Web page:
Last Edited on: 12/21/13 7:25 PM ET - Total times edited: 2
Date Posted: 12/21/2013 9:43 PM ET
Member Since: 7/19/2008
Posts: 15,447
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File:ISBN Details.svg

Subject: 8 digit SBN conversion example?
Date Posted: 12/24/2013 10:38 PM ET
Member Since: 8/30/2013
Posts: 6
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First, ISBN = International Standard Book Number. These numbers started being commonly used in 1970, but I have seen a few of these assigned to books with 1969 copyright dates. The 10-digit ISBN system replaced the 9-digit SBN (Standard Book Number) system that began in 1966 or 1967. If you come across a book with a 9-digit SBN, simply add a 0 (zero) to the beginning of the number to convert it to an ISBN-10. ...

The last digit of ISBN-10 and ISBN-13 numbers, however, is a "check digit" and must be computed from a mathematical formula, so the conversion isn't completely simple or straightforward.

Due to the nature of the computation of the check digit (which uses modulo-11 arithmetic), 11 unique digits are needed to represent it. The agreed upon convention for the additional "digit" is "X", so the final digit in either the ISBN-10 or ISBN-13 systems can be any digit from 0 through 9, or the letter X.

 

 Does this mean I can combine the 2 two rules?  Example, I have a book from Dell with a 1962 copyright and fourth printing -Jan 1973.  The flyleaf does not show any SBN, but the spine says 440-03428-075.  I know the last 3 digits are a price code.  It looks like the ISBN converts by adding the 0 as the first digit and then maybe an X for the last to be 044003428x.  When I look up a later edition of the same title, I noticed there is an ISBN 0440034285.  Does this suggest that if the last digit is a check # that the x is a 'wildcard' or a very specific number that may change depending on things like if it is a 4th printing or a 5th of the same title?  It would appear that I would be better using a post a book with the later ISBN, even if it does not specifically display it on the particular edition someone may have.


 

Date Posted: 12/24/2013 11:37 PM ET
Member Since: 8/20/2007
Posts: 1,020
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Tony, I am not clear on parts of your post and question.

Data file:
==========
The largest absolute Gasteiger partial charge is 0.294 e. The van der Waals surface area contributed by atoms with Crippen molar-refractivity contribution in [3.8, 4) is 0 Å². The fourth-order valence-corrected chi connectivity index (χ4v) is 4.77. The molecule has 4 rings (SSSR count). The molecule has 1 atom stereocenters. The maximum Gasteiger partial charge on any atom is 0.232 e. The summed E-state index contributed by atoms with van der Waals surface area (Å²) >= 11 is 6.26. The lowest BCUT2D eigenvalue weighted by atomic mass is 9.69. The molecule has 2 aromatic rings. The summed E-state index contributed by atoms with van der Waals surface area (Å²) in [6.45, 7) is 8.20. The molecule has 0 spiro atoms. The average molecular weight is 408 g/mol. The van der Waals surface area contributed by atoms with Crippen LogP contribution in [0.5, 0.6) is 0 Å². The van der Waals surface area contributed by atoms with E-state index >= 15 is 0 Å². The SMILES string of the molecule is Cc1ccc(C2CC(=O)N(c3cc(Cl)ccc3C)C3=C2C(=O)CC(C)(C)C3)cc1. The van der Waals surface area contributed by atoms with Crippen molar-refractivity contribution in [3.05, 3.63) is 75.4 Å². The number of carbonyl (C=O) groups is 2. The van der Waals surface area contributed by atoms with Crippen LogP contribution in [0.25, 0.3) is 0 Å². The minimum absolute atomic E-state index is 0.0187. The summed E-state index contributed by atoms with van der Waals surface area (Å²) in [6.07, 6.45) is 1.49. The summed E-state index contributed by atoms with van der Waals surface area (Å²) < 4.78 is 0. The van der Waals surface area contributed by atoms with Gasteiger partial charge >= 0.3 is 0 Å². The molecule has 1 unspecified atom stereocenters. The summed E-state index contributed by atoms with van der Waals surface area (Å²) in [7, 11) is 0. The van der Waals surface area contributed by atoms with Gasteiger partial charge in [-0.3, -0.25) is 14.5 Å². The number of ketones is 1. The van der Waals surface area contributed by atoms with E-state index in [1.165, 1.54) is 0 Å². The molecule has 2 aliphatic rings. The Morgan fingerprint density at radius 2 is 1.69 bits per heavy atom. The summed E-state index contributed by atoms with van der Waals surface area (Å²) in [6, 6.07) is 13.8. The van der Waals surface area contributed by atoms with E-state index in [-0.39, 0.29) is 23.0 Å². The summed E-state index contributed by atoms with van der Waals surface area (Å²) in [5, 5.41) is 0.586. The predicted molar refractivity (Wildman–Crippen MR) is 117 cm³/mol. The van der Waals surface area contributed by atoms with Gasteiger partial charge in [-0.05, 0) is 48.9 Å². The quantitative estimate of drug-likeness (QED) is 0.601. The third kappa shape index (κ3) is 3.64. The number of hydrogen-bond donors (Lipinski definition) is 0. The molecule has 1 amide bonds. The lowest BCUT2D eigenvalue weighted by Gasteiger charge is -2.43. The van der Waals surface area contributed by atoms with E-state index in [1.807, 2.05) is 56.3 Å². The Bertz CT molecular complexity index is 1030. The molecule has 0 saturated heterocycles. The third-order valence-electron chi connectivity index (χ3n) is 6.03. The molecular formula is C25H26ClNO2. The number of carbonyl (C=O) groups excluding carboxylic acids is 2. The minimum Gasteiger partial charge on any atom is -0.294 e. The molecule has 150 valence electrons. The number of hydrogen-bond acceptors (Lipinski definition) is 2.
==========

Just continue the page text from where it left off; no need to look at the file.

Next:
I had trouble finding the SBN in your example because only 8 digits remain if the last 3 digits "075" are removed, and thus is not a valid SBN which should have 9 digits. It would help if you posted the book title (and author) along with the number on the spine.

I was not able to find a book with ISBN 0440034285 per your example but did find book listings for ISBN-10 0440034280 and ISBN-13 9780440034285 for "A Hangman's Dozen" by Alfred Hitchcock with a copyright date of 1962. Is this the book you are referring to?

An "X" in the check-digit position for a book represents a computed number and stands for the digit "10". The computation of the check digit in ISBN-10 and ISBN-13 numbers has 11 possible results: 0, 1, 2, 3,..., 9, 10. The letter "X' simply represents the number "10" because a single character is needed to represent it. The "X" has nothing to do with an edition,  version or printing of a given title. The letter was chosen as a logical representation of the check digit since X is the Roman numeral for the number 10 and is easy to remember.

The check digit computation for ISBN-10 and ISBN-13 numbers use different algorithms and the check digits are not interchangeable between the two system. In general the algorithms result in different values for the check digit, but occasionally may yield the same result. The computation is not dificult but is beyond the scope of this PM.

Details about how ISBN fields are defined and how to compute check digits for ISBN-10 and ISBN-13 numbers can be found at the Wikipedia entry for International Standard Book Number.

 

 

 



Last Edited on: 12/25/13 5:57 PM ET - Total times edited: 3
Date Posted: 12/25/2013 9:20 AM ET
Member Since: 8/30/2013
Posts: 6